Supreme Court rules human genes can't be patented
In a unanimous 9-0 decision, the Supreme Court of the United States ruled that companies cannot hold patents on naturally occurring human genes, though synthetic versions of those genes may be protected by patent.
The case centers around a lawsuit between the American Civil Liberties Union and Myriad Genetics Inc., a genetic testing company based out of Utah. The lawsuit sought to settle the question of whether or not genes could ever be patented for a period of time.
Myriad Genetics argued genes ought to be patentable, claiming that billions of dollars worth of genetic and medical research is at stake. The company is credited with isolating two natural genes in particular - BRCA1 and BRCA2 - which are believed to contributed to breast and ovarian cancer. Myriad claimed it had exclusive rights to test on BRCA1 and BRCA2. Other labs seeking to test on those genes would have to get permission from Myriad first.
The ACLU, however, argued those genes occur naturally, and therefore cannot be patented. The civil liberties group also argued such patents have the potential of creating a chilling effect on research, and would interrupt the free flow of information. Such a situation, they argued, would violate the First Amendment. The group also argued that synthetic genes shouldn't be patentable by law.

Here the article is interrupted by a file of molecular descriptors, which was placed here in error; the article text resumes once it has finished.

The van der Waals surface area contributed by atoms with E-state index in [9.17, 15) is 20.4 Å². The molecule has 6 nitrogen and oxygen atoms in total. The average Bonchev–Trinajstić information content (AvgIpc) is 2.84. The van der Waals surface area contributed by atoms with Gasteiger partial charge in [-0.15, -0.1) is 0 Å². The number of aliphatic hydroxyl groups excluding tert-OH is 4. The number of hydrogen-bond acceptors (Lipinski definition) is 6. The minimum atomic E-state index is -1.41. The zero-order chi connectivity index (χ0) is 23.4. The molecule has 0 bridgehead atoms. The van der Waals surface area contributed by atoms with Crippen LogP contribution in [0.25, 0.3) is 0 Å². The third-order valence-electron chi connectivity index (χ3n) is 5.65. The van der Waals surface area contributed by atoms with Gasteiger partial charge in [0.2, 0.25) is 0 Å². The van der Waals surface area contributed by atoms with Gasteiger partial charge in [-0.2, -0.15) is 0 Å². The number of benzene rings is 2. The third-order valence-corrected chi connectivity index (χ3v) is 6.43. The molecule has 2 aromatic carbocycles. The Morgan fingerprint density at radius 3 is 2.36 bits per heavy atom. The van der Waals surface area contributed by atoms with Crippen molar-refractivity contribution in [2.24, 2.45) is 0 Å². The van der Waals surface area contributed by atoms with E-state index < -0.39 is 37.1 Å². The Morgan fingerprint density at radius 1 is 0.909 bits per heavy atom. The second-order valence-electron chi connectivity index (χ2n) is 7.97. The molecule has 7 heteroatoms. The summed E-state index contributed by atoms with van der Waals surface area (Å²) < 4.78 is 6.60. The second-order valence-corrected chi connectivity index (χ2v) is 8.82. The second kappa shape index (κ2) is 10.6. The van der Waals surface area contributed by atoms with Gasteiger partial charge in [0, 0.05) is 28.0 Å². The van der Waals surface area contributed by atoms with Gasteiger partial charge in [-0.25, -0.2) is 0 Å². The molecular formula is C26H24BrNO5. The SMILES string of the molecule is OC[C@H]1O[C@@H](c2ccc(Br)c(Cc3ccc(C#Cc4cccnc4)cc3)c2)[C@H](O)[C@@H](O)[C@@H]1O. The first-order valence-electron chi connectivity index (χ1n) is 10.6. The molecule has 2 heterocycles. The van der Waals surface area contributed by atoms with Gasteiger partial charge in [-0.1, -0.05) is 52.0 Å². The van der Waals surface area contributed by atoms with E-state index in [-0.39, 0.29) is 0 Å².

"Genes and the information they encode are not patent-eligible under [federal law] simply because they have been isolated from the surrounding genetic material," Justice Clarence Thomas said in the majority opinion.
The ACLU praised the court's decision, saying patients will have better access to genetic test as a result, and that researcher won't have to operate in fear of being sued.
While the decision seems clear-cut in favor of the ACLU, Myriad did walk away with a significant victory: synthetic genes such as cDNA, a synthetic version of DNA, is patentable by law.
"We believe the Court appropriately upheld our claims on cDNA, and underscored the patent eligibility of our method claims, ensuring strong intellectual property protection for our BRACAnalysis test moving forward," Peter D. Meldrum, president and CEO said in a prepared statement. "More than 250,000 patients rely upon our BRACAnalysis test annually, and we remain focused on saving and improving peoples' lives and lowering overall healthcare costs."
The decision, as The Washington Post notes, could have a ripple effect on pharmaceuticals and agriculture as well as medical and genetic research, though its effects will take some time to be felt.
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